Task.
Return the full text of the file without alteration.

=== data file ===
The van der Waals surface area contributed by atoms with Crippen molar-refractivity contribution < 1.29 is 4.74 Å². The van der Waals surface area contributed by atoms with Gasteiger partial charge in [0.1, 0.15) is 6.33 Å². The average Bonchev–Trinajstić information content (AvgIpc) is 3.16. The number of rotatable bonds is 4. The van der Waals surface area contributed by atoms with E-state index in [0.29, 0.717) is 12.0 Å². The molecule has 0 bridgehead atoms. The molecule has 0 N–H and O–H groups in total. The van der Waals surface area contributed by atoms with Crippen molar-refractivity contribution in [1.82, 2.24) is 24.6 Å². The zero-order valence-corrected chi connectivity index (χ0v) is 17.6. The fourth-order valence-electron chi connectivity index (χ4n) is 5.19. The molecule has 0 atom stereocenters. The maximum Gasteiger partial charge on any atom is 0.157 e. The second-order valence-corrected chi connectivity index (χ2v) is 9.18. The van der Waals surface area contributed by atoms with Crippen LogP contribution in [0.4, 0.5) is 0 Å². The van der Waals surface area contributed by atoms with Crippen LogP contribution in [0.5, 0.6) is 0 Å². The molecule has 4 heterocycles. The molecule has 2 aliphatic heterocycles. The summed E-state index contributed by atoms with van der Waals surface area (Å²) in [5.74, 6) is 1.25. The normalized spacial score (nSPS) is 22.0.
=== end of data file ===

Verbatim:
The van der Waals surface area contributed by atoms with Crippen molar-refractivity contribution < 1.29 is 4.74 Å². The van der Waals surface area contributed by atoms with Gasteiger partial charge in [0.1, 0.15) is 6.33 Å². The average Bonchev–Trinajstić information content (AvgIpc) is 3.16. The number of rotatable bonds is 4. The van der Waals surface area contributed by atoms with E-state index in [0.29, 0.717) is 12.0 Å². The molecule has 0 bridgehead atoms. The molecule has 0 N–H and O–H groups in total. The van der Waals surface area contributed by atoms with Crippen molar-refractivity contribution in [1.82, 2.24) is 24.6 Å². The zero-order valence-corrected chi connectivity index (χ0v) is 17.6. The fourth-order valence-electron chi connectivity index (χ4n) is 5.19. The molecule has 0 atom stereocenters. The maximum Gasteiger partial charge on any atom is 0.157 e. The second-order valence-corrected chi connectivity index (χ2v) is 9.18. The van der Waals surface area contributed by atoms with Crippen LogP contribution in [0.4, 0.5) is 0 Å². The van der Waals surface area contributed by atoms with Crippen LogP contribution in [0.5, 0.6) is 0 Å². The molecule has 4 heterocycles. The molecule has 2 aliphatic heterocycles. The summed E-state index contributed by atoms with van der Waals surface area (Å²) in [5.74, 6) is 1.25. The normalized spacial score (nSPS) is 22.0.